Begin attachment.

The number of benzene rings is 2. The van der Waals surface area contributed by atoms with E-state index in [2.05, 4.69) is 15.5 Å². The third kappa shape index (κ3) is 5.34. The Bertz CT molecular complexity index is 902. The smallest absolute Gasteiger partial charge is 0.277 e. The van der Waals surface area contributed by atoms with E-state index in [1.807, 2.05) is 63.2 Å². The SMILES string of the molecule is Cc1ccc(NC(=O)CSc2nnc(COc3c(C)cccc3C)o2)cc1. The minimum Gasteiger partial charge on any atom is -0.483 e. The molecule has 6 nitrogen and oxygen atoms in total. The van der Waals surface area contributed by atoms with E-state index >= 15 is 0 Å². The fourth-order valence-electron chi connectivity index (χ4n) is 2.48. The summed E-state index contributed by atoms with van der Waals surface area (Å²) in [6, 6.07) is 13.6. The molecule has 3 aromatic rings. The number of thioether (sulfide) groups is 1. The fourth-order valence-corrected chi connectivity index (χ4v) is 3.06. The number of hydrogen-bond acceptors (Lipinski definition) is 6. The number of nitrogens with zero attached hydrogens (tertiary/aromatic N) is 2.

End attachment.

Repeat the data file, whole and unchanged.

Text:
The number of benzene rings is 2. The van der Waals surface area contributed by atoms with E-state index in [2.05, 4.69) is 15.5 Å². The third kappa shape index (κ3) is 5.34. The Bertz CT molecular complexity index is 902. The smallest absolute Gasteiger partial charge is 0.277 e. The van der Waals surface area contributed by atoms with E-state index in [1.807, 2.05) is 63.2 Å². The SMILES string of the molecule is Cc1ccc(NC(=O)CSc2nnc(COc3c(C)cccc3C)o2)cc1. The minimum Gasteiger partial charge on any atom is -0.483 e. The molecule has 6 nitrogen and oxygen atoms in total. The van der Waals surface area contributed by atoms with E-state index >= 15 is 0 Å². The fourth-order valence-electron chi connectivity index (χ4n) is 2.48. The summed E-state index contributed by atoms with van der Waals surface area (Å²) in [6, 6.07) is 13.6. The molecule has 3 aromatic rings. The number of thioether (sulfide) groups is 1. The fourth-order valence-corrected chi connectivity index (χ4v) is 3.06. The number of hydrogen-bond acceptors (Lipinski definition) is 6. The number of nitrogens with zero attached hydrogens (tertiary/aromatic N) is 2.